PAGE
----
Thus, for Ojuka, unlike Odhiambo the phrase is symbolic of the impending revolution. For Marshment, Odhiambo's reading is right only to some extent. She thinks that Odhiambo's reading would have been more accurate if he had recognised the irony in his critical literary engagements with Okot's poem.

Odhiambo's criticism of the prisoner that he must not go out "to dance and forget" are often to the point but he is exactly wrong in ignoring the ironic placing of the prisoner in the context of the poem and its total meaning. Hence he misses the real meaning of the poem (Marshment, 1973:128). When Marshment claims that Atieno's criticism are often to the point and at the same time hazards that Atieno misses the real meaning of the poem because of his inability to recognize irony makes us to understand the position of the deconstructionists even better. Therefore, if Marshment can see a point in Odhiambo's reading and at the same time reckon that Odhiambo has missed the real meaning of the poem then that real meaning is always deferred; and there is no absolute meaning. Therefore, like Culler we can say that there are only particular readings, which seem to have privileged status and in many ways work to identify the successes and flaws of other readings. So, to the student, I can say like the deconstructionists that there is no final reading, no correct interpretation and no absolute meaning.

Conclusion

The application of deconstruction to literary processes is quite problematic. Even its proponents have failed to dearly show how it should be used as a literary strategy. Indeed, Culler laments so desperately about this when he notes that:
   Despite the manifest relevance to literary studies of the relations
   between reading and misreading, the implications of deconstruction
   for the study of literature are far from clear. Derrida frequently
   writes about literary works but has not dealt directly with topics
   such as the task of literary criticism, the methods of analysing
   literary language, or nature of meaning in literature (1983:180).


It is this apparent inadequacy of deconstruction as a literary theory and strategy of criticism that motivated this particular approach. In fact, this approach is both a theoretical and practical attempt to make deconstruction more relevant and closer to the scholarship of literature and criticism. However, because of the very nature of deconstruction, this attempt is just one ring in the chain of rings that deconstruction is.

References

Abrams, M.H, (1988), "The Deconstructive Angel". In David Lodge Ed. Criticism and theory: A reader (pp.265-285). London and New York: Longman.

Atieno-Odhiambo, Aloo-Ojuka, Margaret Marshment & George Heron, (1973), "Okot's Two Songs: A discussion". In Chris.L.Wanjala Ed. Standpoints on African Literature (pp.96-138) Nairobi; Kampala; Dar-es-Salaam: E.A.L.B.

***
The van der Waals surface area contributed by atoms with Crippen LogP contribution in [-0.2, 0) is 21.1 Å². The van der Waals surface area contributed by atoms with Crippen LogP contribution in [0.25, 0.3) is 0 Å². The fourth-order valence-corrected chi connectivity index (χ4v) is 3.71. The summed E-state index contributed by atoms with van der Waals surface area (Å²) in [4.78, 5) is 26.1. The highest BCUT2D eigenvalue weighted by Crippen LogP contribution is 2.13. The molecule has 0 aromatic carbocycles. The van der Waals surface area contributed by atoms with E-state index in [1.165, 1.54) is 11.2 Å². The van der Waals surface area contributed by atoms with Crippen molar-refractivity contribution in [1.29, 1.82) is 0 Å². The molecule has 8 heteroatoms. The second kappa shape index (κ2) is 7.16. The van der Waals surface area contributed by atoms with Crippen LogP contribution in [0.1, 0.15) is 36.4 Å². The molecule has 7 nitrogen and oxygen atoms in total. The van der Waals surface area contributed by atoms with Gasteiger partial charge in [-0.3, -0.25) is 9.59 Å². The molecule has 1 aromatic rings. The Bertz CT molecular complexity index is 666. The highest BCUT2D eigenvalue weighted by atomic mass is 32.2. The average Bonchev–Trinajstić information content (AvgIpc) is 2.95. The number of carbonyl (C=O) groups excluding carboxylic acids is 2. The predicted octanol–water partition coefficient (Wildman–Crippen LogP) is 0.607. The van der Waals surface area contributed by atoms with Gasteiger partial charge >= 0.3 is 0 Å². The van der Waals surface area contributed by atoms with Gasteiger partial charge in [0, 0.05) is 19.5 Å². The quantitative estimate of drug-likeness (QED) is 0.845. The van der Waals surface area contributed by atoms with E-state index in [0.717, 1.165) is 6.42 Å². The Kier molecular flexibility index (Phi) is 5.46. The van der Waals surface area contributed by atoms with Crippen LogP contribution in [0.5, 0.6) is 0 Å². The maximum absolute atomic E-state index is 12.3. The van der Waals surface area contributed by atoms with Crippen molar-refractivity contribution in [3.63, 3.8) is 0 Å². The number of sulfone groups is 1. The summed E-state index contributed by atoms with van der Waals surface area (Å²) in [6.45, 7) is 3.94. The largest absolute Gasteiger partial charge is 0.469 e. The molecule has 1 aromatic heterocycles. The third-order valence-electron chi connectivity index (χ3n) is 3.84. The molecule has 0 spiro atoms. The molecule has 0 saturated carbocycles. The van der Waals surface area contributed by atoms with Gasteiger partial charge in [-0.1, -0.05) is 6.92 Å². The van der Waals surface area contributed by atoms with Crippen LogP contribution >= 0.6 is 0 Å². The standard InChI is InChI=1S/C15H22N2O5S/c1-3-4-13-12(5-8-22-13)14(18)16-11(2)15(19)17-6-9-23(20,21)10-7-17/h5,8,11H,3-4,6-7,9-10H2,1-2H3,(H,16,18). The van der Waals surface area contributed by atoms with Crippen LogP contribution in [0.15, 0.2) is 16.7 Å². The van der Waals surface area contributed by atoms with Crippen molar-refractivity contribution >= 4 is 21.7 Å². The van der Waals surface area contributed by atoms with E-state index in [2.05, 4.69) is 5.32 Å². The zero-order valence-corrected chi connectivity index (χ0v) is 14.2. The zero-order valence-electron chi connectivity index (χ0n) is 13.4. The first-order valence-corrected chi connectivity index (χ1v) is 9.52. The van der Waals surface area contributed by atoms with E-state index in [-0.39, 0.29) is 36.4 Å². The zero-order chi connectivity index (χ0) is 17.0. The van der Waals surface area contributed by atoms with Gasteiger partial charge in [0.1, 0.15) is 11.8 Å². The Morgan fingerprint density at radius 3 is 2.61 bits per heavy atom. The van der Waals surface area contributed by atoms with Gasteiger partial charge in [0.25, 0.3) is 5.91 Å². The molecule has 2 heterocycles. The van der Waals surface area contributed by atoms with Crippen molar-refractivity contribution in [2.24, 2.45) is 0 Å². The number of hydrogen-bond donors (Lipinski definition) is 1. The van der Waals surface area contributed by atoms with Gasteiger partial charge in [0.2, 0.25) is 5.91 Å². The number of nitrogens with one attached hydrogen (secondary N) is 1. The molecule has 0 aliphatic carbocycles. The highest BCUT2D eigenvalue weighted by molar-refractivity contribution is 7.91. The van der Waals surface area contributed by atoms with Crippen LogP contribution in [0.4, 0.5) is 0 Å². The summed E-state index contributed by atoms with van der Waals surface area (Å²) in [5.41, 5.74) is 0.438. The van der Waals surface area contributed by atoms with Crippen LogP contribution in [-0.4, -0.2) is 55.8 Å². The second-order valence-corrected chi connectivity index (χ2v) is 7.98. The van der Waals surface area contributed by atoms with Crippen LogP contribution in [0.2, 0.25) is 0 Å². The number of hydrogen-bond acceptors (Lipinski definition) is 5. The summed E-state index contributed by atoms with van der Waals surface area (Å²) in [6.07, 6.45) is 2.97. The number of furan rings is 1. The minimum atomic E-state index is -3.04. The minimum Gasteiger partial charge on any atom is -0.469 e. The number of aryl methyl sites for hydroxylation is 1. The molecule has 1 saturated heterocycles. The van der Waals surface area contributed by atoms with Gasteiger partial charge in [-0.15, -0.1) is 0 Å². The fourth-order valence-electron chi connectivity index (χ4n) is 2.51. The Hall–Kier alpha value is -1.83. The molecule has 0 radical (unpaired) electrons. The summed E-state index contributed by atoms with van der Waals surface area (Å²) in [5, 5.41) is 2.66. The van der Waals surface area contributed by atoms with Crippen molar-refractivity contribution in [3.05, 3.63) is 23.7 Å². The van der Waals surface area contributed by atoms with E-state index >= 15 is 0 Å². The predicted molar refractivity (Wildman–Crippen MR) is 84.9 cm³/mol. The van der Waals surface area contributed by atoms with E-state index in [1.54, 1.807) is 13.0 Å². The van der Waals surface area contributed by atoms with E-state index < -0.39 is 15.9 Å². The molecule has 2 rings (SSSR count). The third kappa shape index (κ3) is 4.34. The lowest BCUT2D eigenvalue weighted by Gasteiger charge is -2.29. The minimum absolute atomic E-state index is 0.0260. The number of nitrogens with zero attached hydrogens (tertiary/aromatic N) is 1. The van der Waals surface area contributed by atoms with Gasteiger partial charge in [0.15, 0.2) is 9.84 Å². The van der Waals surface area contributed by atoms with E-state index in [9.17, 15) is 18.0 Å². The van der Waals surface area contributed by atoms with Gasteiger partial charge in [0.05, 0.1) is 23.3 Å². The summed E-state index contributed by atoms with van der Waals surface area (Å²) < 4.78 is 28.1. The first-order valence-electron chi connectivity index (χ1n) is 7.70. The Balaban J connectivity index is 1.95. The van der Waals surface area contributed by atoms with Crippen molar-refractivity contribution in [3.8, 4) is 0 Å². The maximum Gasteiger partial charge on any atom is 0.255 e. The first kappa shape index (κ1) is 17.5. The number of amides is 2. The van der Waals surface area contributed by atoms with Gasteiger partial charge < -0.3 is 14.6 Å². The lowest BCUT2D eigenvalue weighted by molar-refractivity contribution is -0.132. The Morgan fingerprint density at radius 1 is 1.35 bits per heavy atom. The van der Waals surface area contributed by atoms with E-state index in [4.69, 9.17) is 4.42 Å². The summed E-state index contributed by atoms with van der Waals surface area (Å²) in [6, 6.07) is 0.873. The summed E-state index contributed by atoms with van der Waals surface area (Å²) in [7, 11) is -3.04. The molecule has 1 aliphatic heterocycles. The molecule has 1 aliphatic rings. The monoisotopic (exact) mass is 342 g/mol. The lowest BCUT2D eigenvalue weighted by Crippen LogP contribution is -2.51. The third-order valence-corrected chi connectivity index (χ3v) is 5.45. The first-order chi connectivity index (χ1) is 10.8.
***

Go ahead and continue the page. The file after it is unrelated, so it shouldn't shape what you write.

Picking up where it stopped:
Culler, Jonathan, (1983), On Deconstruction: The theory and criticism after structuralism. London: Longman

Defoe, Daniel, (1953), Robinson Crusoe. London: Collins

De Man, Paul, (1988), "The Resistance to Theory". In David Lodge Ed. Criticism and theory: A reader. (pp.354-371). London and New York: Longman.

Derrida, Jacques, (1988), "Structure, sign and play in the discourse of human sciences". In David Lodge (Ed) Criticism and theory: A reader. (pp.107-123). London and New York: Longman.

Iyasere, Solomon.O. (1980). "African Oral Tradition-Criticism as Performance: A Ritual (pp. 169-174) in Eldred Jones Durosimi, Ed African Literature Today (11), Myth and History, London/Ibadan/Nairobi: Heinemann

Miller, J. Hills, (1988), "The critic as host". In David Lodge, Ed. Criticism and theory: A reader. (pp.277-285). London and New York: Longman.

Odhiambo, Christopher.J, "Killing the parrot: The signifying strategies in Derek Walcott's pantomime" (Staff seminar paper presentation series: Department of Literature, Moi University, June 1994).

p'Bitek, Okot, (1971 and 1982), TwoSongs, Nairobi: Heinemann. Walcott Derek (1980). Remembrance and Pantomime: Two Plays. New York: Farrar, Straus and Giroux.

by

Christopher Joseph Odhiambo, Ph.D.

Department of Literature, Theatre and Film Studies, Moi University, Kenya; Post Doctoral Fellow, Department of African Literature,

University of Witwatersrand, South Africa

Christopher Joseph Odhiambo is an Associate Professor of Literature and Drama and the former head of the Department of Literature, Theatre and Film Studies at Moi University in Kenya. He is currently a post doctoral fellow in the Department of African Literature at the University of Witwatersrand in Johanesburg, South Africa. He holds a Ph.D. in Theatre and Drama.